The nobleman was astonished at the request, believing that the looks of the beggar covered a man naÔve to the delicacies of fine tea. Nonetheless, he ordered tea to be prepared in one of his finest pots, and the beggar inhaled the aroma, took several thoughtful sips, then leaned back in the chair with a look of disappointment upon his face.

"Ah," he said, "the aroma is too faint, the flavor too mild. It is quite possible, sir, that your teapot, as beautiful as it is, simply is too new to brew the tea to its perfection. A teapot of several decades of use is required here."

Unwilling to believe that this beggar was the connoisseur he professed to be, the nobleman challenged him.

"Yes," the reply came, "it is easy to believe I am a beggar, but actually I am a formerly rich man in beggars clothing. My passion for tea overcame everything in my life. Eventually I sold my possessions, all but my most beloved teapot," he said, pulling out a small Yixing teapot from the folds of his ragged clothing. "Would you like to sample your tea in my precious pot? Its rich clay has absorbed the pleasures of the leaf for decades now."

And, so the nobleman scooped some of his cherished tea leaves into the old beloved pot, brewed it with hot water, timed its brew, and the two gentlemen sipped from its nectar. "Yes," the nobleman said after a long silence, "I understand now. I must have this pot for my collection! I will offer you fifty pieces of gold for it."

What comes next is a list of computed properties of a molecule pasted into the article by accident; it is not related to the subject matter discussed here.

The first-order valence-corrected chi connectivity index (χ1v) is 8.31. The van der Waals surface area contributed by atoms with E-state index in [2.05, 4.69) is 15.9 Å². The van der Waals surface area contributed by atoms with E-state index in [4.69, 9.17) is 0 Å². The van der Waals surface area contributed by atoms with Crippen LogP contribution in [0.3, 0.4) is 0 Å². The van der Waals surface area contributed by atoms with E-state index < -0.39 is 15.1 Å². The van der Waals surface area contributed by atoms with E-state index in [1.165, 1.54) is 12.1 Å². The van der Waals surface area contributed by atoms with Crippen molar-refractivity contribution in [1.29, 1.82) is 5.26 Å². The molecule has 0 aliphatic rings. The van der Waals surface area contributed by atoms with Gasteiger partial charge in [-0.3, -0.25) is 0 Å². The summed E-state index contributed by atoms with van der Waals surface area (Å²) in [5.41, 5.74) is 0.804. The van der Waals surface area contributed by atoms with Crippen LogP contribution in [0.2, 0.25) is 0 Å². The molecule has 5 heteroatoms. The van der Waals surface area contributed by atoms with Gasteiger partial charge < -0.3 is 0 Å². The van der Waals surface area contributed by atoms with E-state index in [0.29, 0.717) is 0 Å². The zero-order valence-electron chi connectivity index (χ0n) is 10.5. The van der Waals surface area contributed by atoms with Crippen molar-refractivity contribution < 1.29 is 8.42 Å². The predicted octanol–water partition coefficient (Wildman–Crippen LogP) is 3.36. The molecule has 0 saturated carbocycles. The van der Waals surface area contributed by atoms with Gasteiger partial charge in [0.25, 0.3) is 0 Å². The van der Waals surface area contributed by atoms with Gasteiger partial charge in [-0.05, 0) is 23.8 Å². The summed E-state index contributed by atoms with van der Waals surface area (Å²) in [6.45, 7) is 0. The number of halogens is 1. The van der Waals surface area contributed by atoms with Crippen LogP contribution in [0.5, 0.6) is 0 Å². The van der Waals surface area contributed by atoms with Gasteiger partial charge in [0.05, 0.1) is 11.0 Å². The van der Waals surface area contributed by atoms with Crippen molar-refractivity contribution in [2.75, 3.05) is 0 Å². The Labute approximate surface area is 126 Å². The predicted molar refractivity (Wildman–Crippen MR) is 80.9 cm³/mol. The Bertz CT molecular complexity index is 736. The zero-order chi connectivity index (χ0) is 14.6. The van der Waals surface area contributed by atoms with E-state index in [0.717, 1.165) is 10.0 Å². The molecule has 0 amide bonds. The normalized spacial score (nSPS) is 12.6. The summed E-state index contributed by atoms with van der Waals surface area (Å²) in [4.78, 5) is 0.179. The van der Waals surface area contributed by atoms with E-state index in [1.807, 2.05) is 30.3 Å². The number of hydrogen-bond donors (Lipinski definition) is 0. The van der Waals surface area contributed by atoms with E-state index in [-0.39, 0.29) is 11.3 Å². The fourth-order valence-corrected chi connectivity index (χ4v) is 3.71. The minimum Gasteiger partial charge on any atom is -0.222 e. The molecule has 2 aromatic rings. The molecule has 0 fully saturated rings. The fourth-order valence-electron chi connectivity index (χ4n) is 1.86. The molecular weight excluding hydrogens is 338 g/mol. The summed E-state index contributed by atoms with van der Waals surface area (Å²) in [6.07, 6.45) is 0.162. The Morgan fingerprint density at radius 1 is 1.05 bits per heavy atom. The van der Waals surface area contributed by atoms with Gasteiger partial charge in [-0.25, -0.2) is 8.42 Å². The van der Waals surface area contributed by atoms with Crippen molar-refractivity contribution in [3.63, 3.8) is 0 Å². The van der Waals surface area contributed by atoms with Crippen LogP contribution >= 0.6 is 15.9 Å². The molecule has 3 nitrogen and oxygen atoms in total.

"Sorry," was the reply, "I would not be able to part with this pot for ten thousand pieces of gold."

The two men continued to sip their tea in silence, until the beggar broke the calm with his proposal. "I see that you understand the pleasures of tea and the importance of a well-loved pot. I am willing to share this pot with you for but five hundred pieces of silver. Should you agree, I will even leave this pot here, on one condition, and once a day I may come by to enjoy its beauty and the delectable tea with you."

And so it came to be that the two men, day after day, met to drink tea together, each enjoying the finely weathered pot that provided the fullest flavor to the finest tea.

The next time you reach for your most beloved pot, stained and worn from years of loving use, remember that it is just now coming into its prime!

If you would like to use an Yixing pot, follow the seller's directions for seasoning the pot. Put a heaping teaspoon of the tea you would like to dedicate the pot to, and cover with hot water. Allow to steep and pour out the liquor. Re-brew and pour out the liquor. Discard the leaves, then pour in hot water only and swish it around, then pour that liquid out. Your pot is now "seasoned" for your favorite tea. After each use, discard all the leaves, rinse out thoroughly with hot water, and air dry with the lid off. Replace on your shelf until your next tea experience. Your teapot should last several generations!

To view a large collection (over 100 different styles) of authentic Yixing teapots, some of which appear as illustrations above, please visit http://www.yixing.com